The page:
IMO 2020 Could Spark More Shipping Tie-Ups With Fuel Sellers
If you're really worried about the limitations on marine fuel supply due to upcoming regulations, one way to hedge your risk – assuming you're big enough – is to buy your own marine fuel supplier, or at least part of one. This way, you can better ensure you'll get the fuel you need, and if pricing does surge, you get to pocket at least a portion of the upside.
This is the strategy chosen by dry bulk owner Golden Ocean (NASDAQ: GOGL), which reported larger-than-expected quarterly losses on August 15.
Golden Ocean has signed a non-binding term sheet to buy 10 percent of a bunkering (marine fuel supply) joint venture (JV) together with global trading giant Trafigura, which will own 75 percent, and tanker company Frontline (NYSE: FRO), which will own 15 percent. Norwegian shipping magnate John Fredriksen is the largest shareholder in both Golden Ocean and Frontline, through his company Hemen Holding Ltd.
Golden Ocean is the second-largest listed owner of larger bulkers, with 38 Capesizes, 27 Panamaxes and two Ultramaxes. Capesizes have a carrying capacity of 100,000 deadweight tons (DWT) or more, Panamaxes 65,000-90,000 DWT and Ultramaxes 60,000-65,000 DWT.
Capesize rates were depressed in the first quarter of 2019 by the closure of a major mine in Brazil and a subsequent cut in iron-ore exports from that country to China. Brazilian exports normalized later in the second quarter, pushing Capesize rates much higher, but not soon enough to rescue Golden Ocean from weak results in that period.
The bulker owner reported a net loss of $33.1 million for the second quarter of 2019, compared to a net loss of $7.5 million in the second quarter of 2018. The latest period included $13.3 million in non-cash mark-to-market losses on derivatives. Excluding that, its adjusted loss was $19.8 million or $0.16 per share, worse than the $0.10 per share loss expected by analysts.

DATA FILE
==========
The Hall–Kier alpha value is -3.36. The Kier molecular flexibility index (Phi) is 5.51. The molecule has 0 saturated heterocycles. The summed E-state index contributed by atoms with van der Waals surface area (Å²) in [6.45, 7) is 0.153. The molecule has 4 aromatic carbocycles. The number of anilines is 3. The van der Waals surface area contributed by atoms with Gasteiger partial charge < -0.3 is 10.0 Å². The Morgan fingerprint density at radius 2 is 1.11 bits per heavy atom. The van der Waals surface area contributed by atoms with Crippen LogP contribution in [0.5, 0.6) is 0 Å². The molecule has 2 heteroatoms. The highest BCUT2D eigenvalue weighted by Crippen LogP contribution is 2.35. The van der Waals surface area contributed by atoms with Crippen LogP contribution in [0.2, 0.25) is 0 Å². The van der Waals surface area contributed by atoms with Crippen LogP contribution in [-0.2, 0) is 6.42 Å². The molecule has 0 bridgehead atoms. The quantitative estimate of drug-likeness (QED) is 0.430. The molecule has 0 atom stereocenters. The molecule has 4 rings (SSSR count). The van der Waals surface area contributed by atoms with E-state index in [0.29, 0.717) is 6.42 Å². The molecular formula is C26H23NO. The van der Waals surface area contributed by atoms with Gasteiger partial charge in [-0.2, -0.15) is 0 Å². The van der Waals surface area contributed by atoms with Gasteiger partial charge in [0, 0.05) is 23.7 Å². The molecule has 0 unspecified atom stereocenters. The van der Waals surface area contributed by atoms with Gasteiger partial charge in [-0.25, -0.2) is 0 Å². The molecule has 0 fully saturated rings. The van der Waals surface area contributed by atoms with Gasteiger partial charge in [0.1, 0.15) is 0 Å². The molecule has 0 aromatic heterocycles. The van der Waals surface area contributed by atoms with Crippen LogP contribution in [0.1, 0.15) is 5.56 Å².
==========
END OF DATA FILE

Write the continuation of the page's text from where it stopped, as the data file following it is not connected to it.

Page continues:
"It was our weakest quarter in years," acknowledged Golden Ocean chief executive officer Birgitte Vartdal, although she emphasized that the "dramatic turnaround" in rates starting in June should herald improved results in the third quarter.
The company's fleet earned an average rate of $11,629 per day in the second quarter, down 24 percent year-on-year and down 11 percent from the first quarter of this year.
IMO 2020 strategies
The IMO 2020 regulation mandates that ships not equipped with exhaust gas scrubbers must burn fuel with a sulfur content of 0.5 percent or less as of January 1, 2020. Golden Ocean is pursuing two strategies to deal with this – one standard and one unusual.
In the standard category, it is installing scrubbers on 23 of its Capesizes. Three are already installed, 12 more will be installed by year-end, and the remaining eight will be finished by the end of the first quarter of 2020.
The company's more unusual strategy involves the joint venture with Trafigura and Frontline, which is expected to launch by the end of September. Trafigura – which traded 80.5 million tons of fuel oil and gas oil in 2018 and delivered 3.5 million tons of bunker fuel – is contributing its existing physical bunkering facilities to the venture.
The venture will be the exclusive marine fuel supplier of Trafigura and certain entities linked to Hemen Holdings, and will also serve third-party customers.
During the conference call with analysts on August 15, Vartdal said that the new joint venture "aims to be one of the world's leading suppliers of marine fuels" and that Trafigura's current facilities already boast "a broad geographic footprint."
"We believe the JV will ensure we have prompt access to both high-sulfur fuel and compliant fuel, which will either give us a further competitive advantage or at least protect us from a significant risk," she affirmed.
According to Deutsche Bank transportation analyst Amit Mehrotra, "The JV makes entirely good sense. We'd expect more [announcements] like this by large shipping companies in the coming months. It also underscores disruptions that could occur from IMO 2020, which would squeeze less well-capitalized owners – which [account for] the majority of the [vessel] supply."
As previously reported by FreightWaves, through an interview with Jason Silber, head of marine credit reporting agency SeaCred, credit risk arising from weaker ship owners is expected to present a major hurdle to smooth IMO 2020 implementation.
Most of the ships on the water will switch to more expensive ultra-low-sulfur fuel starting in 2020. This raises the question of whether fuel suppliers at the world's ports will continue to store and supply non-compliant high-sulfur heavy fuel oil (HFO).
For companies like Golden Ocean and others that are making significant investments in scrubbers, this poses a serious future risk. The only way scrubber investments will pay off is if cheaper HFO is actually available.
"Key for large ship owners with majority scrubber-outfitted fleets will be the availability of high-sulfur fuel oil," said Mehrotra. "Based on our conversations with industry contacts, it does not appear this is a major issue for ship owners currently, though we suspect high-sulfur fuel oil availability will be the key driver of potential future deals and JVs related to bunker supplies."
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